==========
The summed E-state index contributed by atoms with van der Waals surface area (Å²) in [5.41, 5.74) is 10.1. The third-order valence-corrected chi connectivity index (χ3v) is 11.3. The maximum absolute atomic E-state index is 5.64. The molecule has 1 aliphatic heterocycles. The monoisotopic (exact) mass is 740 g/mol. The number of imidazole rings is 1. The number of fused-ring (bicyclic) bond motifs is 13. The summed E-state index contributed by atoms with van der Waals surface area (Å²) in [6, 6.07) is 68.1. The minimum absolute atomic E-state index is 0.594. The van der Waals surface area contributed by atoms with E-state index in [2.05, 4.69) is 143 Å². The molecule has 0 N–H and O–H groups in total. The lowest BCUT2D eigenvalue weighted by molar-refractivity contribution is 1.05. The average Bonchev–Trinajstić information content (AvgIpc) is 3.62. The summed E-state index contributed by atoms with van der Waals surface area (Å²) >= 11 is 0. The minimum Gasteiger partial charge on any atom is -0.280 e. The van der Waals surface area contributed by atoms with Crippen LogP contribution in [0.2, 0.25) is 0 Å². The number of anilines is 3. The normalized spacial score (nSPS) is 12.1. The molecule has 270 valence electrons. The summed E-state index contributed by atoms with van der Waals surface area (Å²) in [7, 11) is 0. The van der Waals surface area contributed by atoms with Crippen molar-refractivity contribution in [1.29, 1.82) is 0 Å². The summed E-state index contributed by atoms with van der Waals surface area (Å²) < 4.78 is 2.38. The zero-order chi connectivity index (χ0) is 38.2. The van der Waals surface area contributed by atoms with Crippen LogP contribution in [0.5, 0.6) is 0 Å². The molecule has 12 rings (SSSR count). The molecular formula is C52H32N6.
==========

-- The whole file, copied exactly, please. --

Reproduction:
The summed E-state index contributed by atoms with van der Waals surface area (Å²) in [5.41, 5.74) is 10.1. The third-order valence-corrected chi connectivity index (χ3v) is 11.3. The maximum absolute atomic E-state index is 5.64. The molecule has 1 aliphatic heterocycles. The monoisotopic (exact) mass is 740 g/mol. The number of imidazole rings is 1. The number of fused-ring (bicyclic) bond motifs is 13. The summed E-state index contributed by atoms with van der Waals surface area (Å²) in [6, 6.07) is 68.1. The minimum absolute atomic E-state index is 0.594. The van der Waals surface area contributed by atoms with E-state index in [2.05, 4.69) is 143 Å². The molecule has 0 N–H and O–H groups in total. The lowest BCUT2D eigenvalue weighted by molar-refractivity contribution is 1.05. The average Bonchev–Trinajstić information content (AvgIpc) is 3.62. The summed E-state index contributed by atoms with van der Waals surface area (Å²) >= 11 is 0. The minimum Gasteiger partial charge on any atom is -0.280 e. The van der Waals surface area contributed by atoms with Crippen LogP contribution in [0.2, 0.25) is 0 Å². The number of anilines is 3. The normalized spacial score (nSPS) is 12.1. The molecule has 270 valence electrons. The summed E-state index contributed by atoms with van der Waals surface area (Å²) in [7, 11) is 0. The van der Waals surface area contributed by atoms with Crippen molar-refractivity contribution in [1.29, 1.82) is 0 Å². The summed E-state index contributed by atoms with van der Waals surface area (Å²) < 4.78 is 2.38. The zero-order chi connectivity index (χ0) is 38.2. The van der Waals surface area contributed by atoms with Crippen LogP contribution in [0.5, 0.6) is 0 Å². The molecule has 12 rings (SSSR count). The molecular formula is C52H32N6.